Florence Lawrence

1886 - 1938

Only a handful of people can attest to being The First. Without question, the first of anything should be heartily remembered, and given due credit. However, the universally recognized First Movie Star, Florence Lawrence, has, for too long, languished as a mere name in the history books. However, it is her influence that forged an industry, and defined the star system in the process.

She was born Florence Annie Bridgwood in Hamilton, Ontario, Canada, on January 2, 1886. Her father, George Bridgwood, was a carriage builder by trade. Her mother, Charlotte Dunn Bridgwood (whose stage name was Lotta Lawrence), is also at Hollywood Forever Cemetery, resting on the second level of the Columbarium. The influence of her mother was quick on young Flo, whose career in show business started at the age of three when she traveled the vaudeville circuit billed as “Baby Flo – The Child Wonder Whistler,” doing musicals and plays, whistling and playing the violin, all under the management of her mother. The company disbanded in 1907. This marked the beginning of what would be a most astonishing career.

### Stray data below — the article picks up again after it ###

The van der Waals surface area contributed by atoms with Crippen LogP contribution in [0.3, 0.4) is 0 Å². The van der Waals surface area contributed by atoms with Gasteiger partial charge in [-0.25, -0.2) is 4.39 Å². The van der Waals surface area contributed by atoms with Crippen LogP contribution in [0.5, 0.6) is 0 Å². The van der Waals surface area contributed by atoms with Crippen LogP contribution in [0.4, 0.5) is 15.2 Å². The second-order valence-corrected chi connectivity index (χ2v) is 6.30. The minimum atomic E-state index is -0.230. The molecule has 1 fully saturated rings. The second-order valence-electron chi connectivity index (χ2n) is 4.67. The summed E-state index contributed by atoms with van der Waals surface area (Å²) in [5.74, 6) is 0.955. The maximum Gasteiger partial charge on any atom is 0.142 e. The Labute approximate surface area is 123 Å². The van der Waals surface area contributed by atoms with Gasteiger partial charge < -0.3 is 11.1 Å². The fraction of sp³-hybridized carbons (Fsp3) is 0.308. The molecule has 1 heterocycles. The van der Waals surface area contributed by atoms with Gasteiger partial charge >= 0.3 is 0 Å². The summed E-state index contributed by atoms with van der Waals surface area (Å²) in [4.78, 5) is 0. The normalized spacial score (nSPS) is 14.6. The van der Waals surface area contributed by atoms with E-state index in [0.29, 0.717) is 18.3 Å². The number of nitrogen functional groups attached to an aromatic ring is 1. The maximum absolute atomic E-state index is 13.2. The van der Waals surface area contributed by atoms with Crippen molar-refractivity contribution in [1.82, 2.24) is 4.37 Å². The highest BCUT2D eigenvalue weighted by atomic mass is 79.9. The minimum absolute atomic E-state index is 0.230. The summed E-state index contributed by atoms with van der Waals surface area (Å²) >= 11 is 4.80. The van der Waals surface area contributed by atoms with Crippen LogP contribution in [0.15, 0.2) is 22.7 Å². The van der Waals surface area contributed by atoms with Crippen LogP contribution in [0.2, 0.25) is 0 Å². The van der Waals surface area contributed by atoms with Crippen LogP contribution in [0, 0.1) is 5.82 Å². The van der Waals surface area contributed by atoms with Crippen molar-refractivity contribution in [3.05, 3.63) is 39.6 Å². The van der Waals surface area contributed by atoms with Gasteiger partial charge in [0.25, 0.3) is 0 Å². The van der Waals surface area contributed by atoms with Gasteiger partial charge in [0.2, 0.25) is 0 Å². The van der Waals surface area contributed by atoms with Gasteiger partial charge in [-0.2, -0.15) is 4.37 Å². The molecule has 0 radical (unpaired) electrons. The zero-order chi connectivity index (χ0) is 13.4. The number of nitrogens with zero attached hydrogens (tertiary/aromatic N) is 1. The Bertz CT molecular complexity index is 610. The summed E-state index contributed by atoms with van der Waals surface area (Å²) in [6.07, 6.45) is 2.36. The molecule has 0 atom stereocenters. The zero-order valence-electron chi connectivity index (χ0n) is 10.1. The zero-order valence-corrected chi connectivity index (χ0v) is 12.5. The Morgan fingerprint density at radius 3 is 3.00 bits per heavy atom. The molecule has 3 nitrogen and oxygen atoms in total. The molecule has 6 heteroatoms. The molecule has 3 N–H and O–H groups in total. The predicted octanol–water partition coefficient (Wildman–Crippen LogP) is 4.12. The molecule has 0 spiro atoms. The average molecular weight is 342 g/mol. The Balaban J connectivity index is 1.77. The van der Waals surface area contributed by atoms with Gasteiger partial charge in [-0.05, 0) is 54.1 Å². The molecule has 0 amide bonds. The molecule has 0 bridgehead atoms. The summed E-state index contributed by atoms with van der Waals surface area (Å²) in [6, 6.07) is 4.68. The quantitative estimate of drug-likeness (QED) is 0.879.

At twenty she was cast in the Edison production of Daniel Boone (1907), which led to work at Vitagraph Studios. She starred in many of Vitagraph’s one-reel Shakespeare films like Macbeth, The Taming of the Shrew, Richard III, Antony and Cleopatra, and the popular production of Romeo and Juliet (all 1908). Lawrence made $15 per week at Vitagraph, where she also sewed costumes and worked on canvas scenery. From there she was hired by Biograph, for the princely sum of $25 per week, where she refined and perfected her craft under the direction of D.W. Griffith. While under Griffith’s tutelege, she first became known as “The Biograph Girl” (a moniker that, some years later, Mary Pickford would, too, adopt). Lawrence starred in many comedies at Biograph, including nearly a dozen starring the characters of Mr. and Mrs. Jones in a series of five-minute short films, costarring Arthur V. Johnson. In 1909, Lawrence left Biograph to seek more recognizable employment at another film company. As a result she was blacklisted by the Trust studios (i.e., all non-independent production houses). When Carl Laemmle started the Independent Moving Pictures Company (IMP) in late 1909, Florence and her husband, director Harry Solter, signed on as one of the IMP’s first featured players: she signed an exclusive $1,000 per week contract with IMP (the studio publicity department reported this as a $15,000 per year life contract). In 1910, Laemmle apparently found the added expense of creating a star, and the accompanying increase in Lawrence’s salary, worth the investment and found a unique way to capitalize on Lawrence’s newly increased visibility. The New York press carried tragic reports of Lawrence’s untimely demise when a streetcar in St. Louis ran over her. The story was untrue, but Laemmle realized that the rumored death and the clamor surrounding it was a good opportunity to publicize his leading lady. He moved swiftly to purchase a series of ads telling Miss Lawrence’s adoring public that she was still very much alive and would be making a personal appearance in St. Louis to publicize her latest films. Hundreds of frenzied fans mobbed Lawrence when she appeared in St. Louis with co-star King Baggot, ripping the buttons from her coat and taking her hat and its trimmings. The more cynical observers speculated that Laemmle himself planted the rumors of Lawrence’s death knowing that the creation of stars and promotion showmanship was necessary for the growth of the motion picture business. Other film companies followed suit, and film star names began to appear in all aspects of press. Herein lies her claim to the titular The First Movie Star: Florence Lawrence was the first film player to use her name to advertise the film company (IMP) that she worked for. Before this, actors and actresses worked anonymously, partly in fear that stage managers would refuse to hire them if they were found to be working on films and partly because the film company management did not want to put much expense into making these short, practically disposable films. It should be remembered that, in the early days of cinema, the genre of film was looked upon as a pale imitation of art, a fly-by-night newcomer that wouldn’t last long: the live stage, popularly known as “The Legitimate Stage,” held the chief fascination of both the professionals and the public. The initial popularity of Florence — her vivacious screen presence, her expressiveness, and her powerful stories — made her the first of the early band of “unknown” film performers for whom the public insisted to know the name behind the face. It was the first time that the performer took precedence, for all intents and purposes, over the story, and this was the dawn of what would become The Star System.